(Adds comment from Iran dissidents group)
WASHINGTON, Aug 1 (Reuters) - The United States expressed concern on Wednesday over Iraqi threats to force an Iranian dissident group out of a camp in Iraq, but it also urged members of the group to relocate voluntarily to a large former U.S. military base in Baghdad.
The United Nations also voiced concerns and urged both the Iraqi government and the Iranian dissidents to avoid violence.
Iraqi authorities have been locked in a protracted dispute with the Mujahadin-e Khalq (MEK) over plans to move 3,000 MEK members from Camp Ashraf, where they have lived for years, to a former U.S. base near Baghdad's airport - a step toward their ultimate expulsion from Iraq.
The Iranian group, which calls for the overthrow of Iran's clerical leaders and was supported by former Iraqi leader Saddam Hussein, is no longer welcome in Iraq under the Shiite-led government that came to power after Saddam's downfall in 2003. Clashes between Ashraf residents and Iraqi security forces last year killed 34 people.
"The United States is concerned by the government of Iraq's reference on July 31 to the possible closure of Camp Ashraf by involuntary relocation of its residents," State Department spokesman Patrick Ventrell said.
"We urge the government of Iraq to remain patient and flexible in seeking a voluntary arrangement for continued relocations, as only a peaceful resolution to the situation at Camp Ashraf is acceptable," he said in a statement.
"We also call on the Ashraf leadership to immediately resume cooperation with the relocation," Ventrell added.
The MEK has complained of poor conditions at the former U.S. base, known as Camp Liberty. Only about two-thirds of the group have moved there. The others, about 1,200 people, are refusing to leave Camp Ashraf. None have moved since May, U.S. officials say.
"The problem is not the intransigence of the residents' leadership," Shahin Gobadi, spokesman for the MEK's political wing, the National Council of Resistance of Iran, said in a statement. "The problem is that the gov e rnment of Iraq receives all of its orders on Ashraf from the Iranian regime."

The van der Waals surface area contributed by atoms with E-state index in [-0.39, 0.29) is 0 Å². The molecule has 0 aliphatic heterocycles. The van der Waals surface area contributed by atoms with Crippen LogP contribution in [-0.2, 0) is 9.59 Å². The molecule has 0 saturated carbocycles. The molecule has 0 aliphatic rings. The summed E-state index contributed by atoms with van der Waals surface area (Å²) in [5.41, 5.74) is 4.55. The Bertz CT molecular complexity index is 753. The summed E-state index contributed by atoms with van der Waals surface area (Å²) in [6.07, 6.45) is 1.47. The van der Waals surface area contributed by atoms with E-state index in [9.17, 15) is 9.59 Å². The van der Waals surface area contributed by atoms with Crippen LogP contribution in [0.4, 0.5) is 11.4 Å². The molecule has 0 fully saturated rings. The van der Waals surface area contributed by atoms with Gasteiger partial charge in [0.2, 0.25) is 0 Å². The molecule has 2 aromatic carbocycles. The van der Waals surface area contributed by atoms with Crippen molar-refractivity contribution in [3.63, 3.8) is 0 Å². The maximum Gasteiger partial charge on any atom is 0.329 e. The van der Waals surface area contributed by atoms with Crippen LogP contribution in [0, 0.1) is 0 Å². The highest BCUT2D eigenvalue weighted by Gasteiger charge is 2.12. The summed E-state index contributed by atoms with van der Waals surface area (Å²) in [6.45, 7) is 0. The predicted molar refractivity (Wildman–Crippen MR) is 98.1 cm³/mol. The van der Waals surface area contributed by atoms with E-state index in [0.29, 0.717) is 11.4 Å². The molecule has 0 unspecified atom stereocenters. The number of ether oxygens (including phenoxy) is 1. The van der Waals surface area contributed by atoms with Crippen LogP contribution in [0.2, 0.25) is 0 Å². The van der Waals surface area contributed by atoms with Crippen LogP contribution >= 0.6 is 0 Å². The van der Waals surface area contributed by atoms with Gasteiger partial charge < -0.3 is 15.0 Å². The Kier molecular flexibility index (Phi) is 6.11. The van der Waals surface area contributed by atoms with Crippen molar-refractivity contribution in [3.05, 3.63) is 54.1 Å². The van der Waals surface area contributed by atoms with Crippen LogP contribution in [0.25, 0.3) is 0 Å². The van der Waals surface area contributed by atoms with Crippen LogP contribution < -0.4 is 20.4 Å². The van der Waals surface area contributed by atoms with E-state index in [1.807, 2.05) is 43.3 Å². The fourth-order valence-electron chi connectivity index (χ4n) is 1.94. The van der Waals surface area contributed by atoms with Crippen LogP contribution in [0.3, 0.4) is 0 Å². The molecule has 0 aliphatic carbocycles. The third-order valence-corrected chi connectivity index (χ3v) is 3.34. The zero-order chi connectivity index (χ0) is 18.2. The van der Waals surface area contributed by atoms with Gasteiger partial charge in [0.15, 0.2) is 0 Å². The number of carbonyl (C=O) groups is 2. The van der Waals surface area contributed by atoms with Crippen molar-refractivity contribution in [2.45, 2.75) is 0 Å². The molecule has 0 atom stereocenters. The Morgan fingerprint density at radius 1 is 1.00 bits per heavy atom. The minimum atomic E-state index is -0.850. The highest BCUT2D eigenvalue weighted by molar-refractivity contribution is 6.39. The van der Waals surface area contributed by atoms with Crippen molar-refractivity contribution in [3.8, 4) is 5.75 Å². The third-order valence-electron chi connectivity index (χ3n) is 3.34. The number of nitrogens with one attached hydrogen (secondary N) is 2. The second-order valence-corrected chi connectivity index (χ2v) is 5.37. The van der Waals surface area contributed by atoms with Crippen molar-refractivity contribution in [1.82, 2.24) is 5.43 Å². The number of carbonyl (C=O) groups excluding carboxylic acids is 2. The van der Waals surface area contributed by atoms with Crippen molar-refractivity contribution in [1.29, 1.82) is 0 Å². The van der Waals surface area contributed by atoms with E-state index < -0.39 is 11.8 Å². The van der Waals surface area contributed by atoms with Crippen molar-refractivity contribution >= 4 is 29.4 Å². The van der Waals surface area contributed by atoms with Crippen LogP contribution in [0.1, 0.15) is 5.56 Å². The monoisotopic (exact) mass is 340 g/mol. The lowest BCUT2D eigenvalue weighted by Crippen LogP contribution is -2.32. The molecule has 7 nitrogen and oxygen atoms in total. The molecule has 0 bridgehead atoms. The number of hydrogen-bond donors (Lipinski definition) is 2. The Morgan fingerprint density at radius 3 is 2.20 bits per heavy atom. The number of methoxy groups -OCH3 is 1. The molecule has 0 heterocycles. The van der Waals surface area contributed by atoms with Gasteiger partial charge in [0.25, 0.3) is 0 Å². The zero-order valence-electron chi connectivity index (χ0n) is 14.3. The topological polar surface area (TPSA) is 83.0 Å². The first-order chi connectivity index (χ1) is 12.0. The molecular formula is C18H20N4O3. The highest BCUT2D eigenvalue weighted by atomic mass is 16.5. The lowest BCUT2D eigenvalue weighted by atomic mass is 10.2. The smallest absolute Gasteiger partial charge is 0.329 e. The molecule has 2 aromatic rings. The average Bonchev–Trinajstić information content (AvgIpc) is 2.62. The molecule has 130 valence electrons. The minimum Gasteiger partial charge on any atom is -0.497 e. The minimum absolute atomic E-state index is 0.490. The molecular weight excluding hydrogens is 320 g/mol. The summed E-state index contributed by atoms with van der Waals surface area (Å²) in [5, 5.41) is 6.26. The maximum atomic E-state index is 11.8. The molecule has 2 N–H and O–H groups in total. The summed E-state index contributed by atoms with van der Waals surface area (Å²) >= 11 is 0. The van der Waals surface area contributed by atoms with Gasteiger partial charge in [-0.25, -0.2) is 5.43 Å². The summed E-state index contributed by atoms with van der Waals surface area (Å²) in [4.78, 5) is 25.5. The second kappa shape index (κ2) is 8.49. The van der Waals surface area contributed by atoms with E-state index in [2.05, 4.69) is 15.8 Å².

Iraq on Tuesday told them they have to move or it would be free to transfer them "to where we find appropriate," as Iraq's National Security Advisor Falih al-Fayadh put it.
U.N. CHIEF VOICES CONCERNS
Ventrell said U.S. government officials who have recently visited Camp Liberty did not find the "dire humanitarian conditions" that MEK members had alleged. He noted that Iraq had delivered goods demanded by Liberty's residents two weeks ago. These included air conditioners, generators, food and water tanks.
"It is clear that the quality of life (at Camp Liberty)exceeds accepted humanitarian standards," Ventrell said.
"The continued intransigence of the residents' leadership in placing preconditions and making demands prior to any agreement to relocate further Ashraf residents is unacceptable," he said, adding that finally closing Ashraf would let the United Nations, the United States and others focus on a "durable solution for the residents' relocation outside of Iraq."
The United Nations has been interviewing members of the Iranian group and approaching foreign governments to ask that they accept them for resettlement.
U.N. Secretary-General Ban Ki-moon's press office issued a statement saying he "urges both sides to continue to work constructively ... (on) peacefully concluding the transfer of the remaining residents as soon as possible."
Ban urged Ashraf residents to cooperate with the Iraqi government while urging Baghdad "to continue to meet its international humanitarian obligations and to exercise restraint." He said violence should be avoided "at all costs."
In April 2011, Camp Ashraf - which housed 3,400 people at the time - was the scene of clashes between Iraqi security forces and residents, 34 of whom were killed, according to a U.N. investigation.
The United States has warned the MEK that its cooperation in moving from Camp Ashraf would be a key factor as the United States weighs whether to remove it from the U.S. list of foreign terrorist organizations.
Also known as the People's Mujahideen Organization of Iran, the group led a guerilla campaign against the U.S.-backed Shah of Iran during the 1970s, including attacks on U.S. targets. Some Iranians vilify the group for allying itself with Iraq's Saddam during the 1980-1988 Iran-Iraq war. (Reporting by Susan Cornwell in Washington; additional reporting by Louis Charbonneau in New York; Editing by Will Dunham and Stacey Joyce)